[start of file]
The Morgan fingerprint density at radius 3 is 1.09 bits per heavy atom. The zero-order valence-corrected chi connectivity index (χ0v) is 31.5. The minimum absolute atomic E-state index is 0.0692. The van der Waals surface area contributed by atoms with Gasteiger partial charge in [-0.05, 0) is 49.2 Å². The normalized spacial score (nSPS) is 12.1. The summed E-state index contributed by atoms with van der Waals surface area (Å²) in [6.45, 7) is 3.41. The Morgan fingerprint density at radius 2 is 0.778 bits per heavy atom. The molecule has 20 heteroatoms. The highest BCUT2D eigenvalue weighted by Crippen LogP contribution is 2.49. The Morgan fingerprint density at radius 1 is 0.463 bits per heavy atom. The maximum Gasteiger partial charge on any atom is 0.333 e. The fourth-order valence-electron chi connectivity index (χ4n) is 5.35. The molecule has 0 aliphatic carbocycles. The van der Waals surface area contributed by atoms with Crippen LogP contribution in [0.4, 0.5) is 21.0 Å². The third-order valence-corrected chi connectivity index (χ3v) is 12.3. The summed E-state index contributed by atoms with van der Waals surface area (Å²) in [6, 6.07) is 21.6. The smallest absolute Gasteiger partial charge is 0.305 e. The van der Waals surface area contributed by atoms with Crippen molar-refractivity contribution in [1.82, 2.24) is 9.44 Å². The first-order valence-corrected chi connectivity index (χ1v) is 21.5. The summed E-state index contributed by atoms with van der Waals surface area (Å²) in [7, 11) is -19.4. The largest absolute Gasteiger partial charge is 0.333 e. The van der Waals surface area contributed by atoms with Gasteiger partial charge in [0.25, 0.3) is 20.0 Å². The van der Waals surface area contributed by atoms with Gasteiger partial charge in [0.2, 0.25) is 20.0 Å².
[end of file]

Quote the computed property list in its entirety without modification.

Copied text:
The Morgan fingerprint density at radius 3 is 1.09 bits per heavy atom. The zero-order valence-corrected chi connectivity index (χ0v) is 31.5. The minimum absolute atomic E-state index is 0.0692. The van der Waals surface area contributed by atoms with Gasteiger partial charge in [-0.05, 0) is 49.2 Å². The normalized spacial score (nSPS) is 12.1. The summed E-state index contributed by atoms with van der Waals surface area (Å²) in [6.45, 7) is 3.41. The Morgan fingerprint density at radius 2 is 0.778 bits per heavy atom. The molecule has 20 heteroatoms. The highest BCUT2D eigenvalue weighted by Crippen LogP contribution is 2.49. The Morgan fingerprint density at radius 1 is 0.463 bits per heavy atom. The maximum Gasteiger partial charge on any atom is 0.333 e. The fourth-order valence-electron chi connectivity index (χ4n) is 5.35. The molecule has 0 aliphatic carbocycles. The van der Waals surface area contributed by atoms with Crippen LogP contribution in [0.4, 0.5) is 21.0 Å². The third-order valence-corrected chi connectivity index (χ3v) is 12.3. The summed E-state index contributed by atoms with van der Waals surface area (Å²) in [6, 6.07) is 21.6. The smallest absolute Gasteiger partial charge is 0.305 e. The van der Waals surface area contributed by atoms with Crippen molar-refractivity contribution in [1.82, 2.24) is 9.44 Å². The first-order valence-corrected chi connectivity index (χ1v) is 21.5. The summed E-state index contributed by atoms with van der Waals surface area (Å²) in [7, 11) is -19.4. The largest absolute Gasteiger partial charge is 0.333 e. The van der Waals surface area contributed by atoms with Gasteiger partial charge in [0.25, 0.3) is 20.0 Å². The van der Waals surface area contributed by atoms with Gasteiger partial charge in [0.2, 0.25) is 20.0 Å².